flower genus, 1706, from Latin aster "star," from Greek aster (from PIE root *ster- (2) "star"); so called for the radiate heads of the flowers. Originally used in English in the Latin sense (c. 1600) but this is obsolete.
"pretender to philosophical knowledge," 1610s, from philosophy + -aster.
genus of herbs of the aster family, 1767, from Modern Latin (Linnæus, 1763), named for German botanist Johann Gottfried Zinn (1729-1759) + abstract noun ending -ia.
"a square column or pillar," 1570s, from French pilastre (1540s), from Italian pilastro, from Medieval Latin pilastrum (mid-14c.), from pila, "buttress, pile" (from Latin pila, see pillar) + Latin -aster, suffix "expressing incomplete resemblance" [Barnhart].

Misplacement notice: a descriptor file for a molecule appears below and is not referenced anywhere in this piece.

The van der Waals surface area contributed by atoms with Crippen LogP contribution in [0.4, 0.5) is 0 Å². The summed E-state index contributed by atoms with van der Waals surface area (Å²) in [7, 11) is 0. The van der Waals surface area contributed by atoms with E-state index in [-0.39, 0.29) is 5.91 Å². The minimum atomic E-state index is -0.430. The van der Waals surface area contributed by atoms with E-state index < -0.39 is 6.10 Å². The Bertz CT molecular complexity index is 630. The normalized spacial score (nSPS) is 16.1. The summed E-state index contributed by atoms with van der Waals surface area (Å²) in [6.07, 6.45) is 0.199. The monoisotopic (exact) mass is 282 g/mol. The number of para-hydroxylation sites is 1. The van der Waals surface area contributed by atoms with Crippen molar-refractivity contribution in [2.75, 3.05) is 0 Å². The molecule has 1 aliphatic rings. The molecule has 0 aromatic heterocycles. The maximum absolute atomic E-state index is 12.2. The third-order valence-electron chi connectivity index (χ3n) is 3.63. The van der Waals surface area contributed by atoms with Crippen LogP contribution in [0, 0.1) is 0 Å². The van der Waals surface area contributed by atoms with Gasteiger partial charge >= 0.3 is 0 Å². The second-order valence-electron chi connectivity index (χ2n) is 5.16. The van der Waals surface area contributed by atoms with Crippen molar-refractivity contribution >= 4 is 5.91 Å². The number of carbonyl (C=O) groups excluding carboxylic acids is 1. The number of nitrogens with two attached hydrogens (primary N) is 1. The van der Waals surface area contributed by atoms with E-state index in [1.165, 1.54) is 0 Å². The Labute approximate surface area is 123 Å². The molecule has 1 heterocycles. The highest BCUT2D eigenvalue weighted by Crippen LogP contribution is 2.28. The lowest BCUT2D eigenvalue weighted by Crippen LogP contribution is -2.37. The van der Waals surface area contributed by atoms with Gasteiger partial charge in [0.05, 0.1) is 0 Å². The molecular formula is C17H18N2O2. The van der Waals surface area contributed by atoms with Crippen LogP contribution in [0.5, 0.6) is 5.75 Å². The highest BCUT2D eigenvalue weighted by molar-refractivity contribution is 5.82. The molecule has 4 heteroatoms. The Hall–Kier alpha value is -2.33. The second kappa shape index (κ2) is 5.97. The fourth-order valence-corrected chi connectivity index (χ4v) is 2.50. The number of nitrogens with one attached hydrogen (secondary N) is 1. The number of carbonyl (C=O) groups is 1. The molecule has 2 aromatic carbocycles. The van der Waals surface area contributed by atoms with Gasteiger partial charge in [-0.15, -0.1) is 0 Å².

"figure used in printing and writing to indicate footnote, omission, etc., or to distinguish words or phrases as conjectural," late 14c., asterich, asterisc, from Late Latin asteriscus, from Greek asteriskos "little star," diminutive of aster "star" (from PIE root *ster- (2) "star"). As a verb from 1733.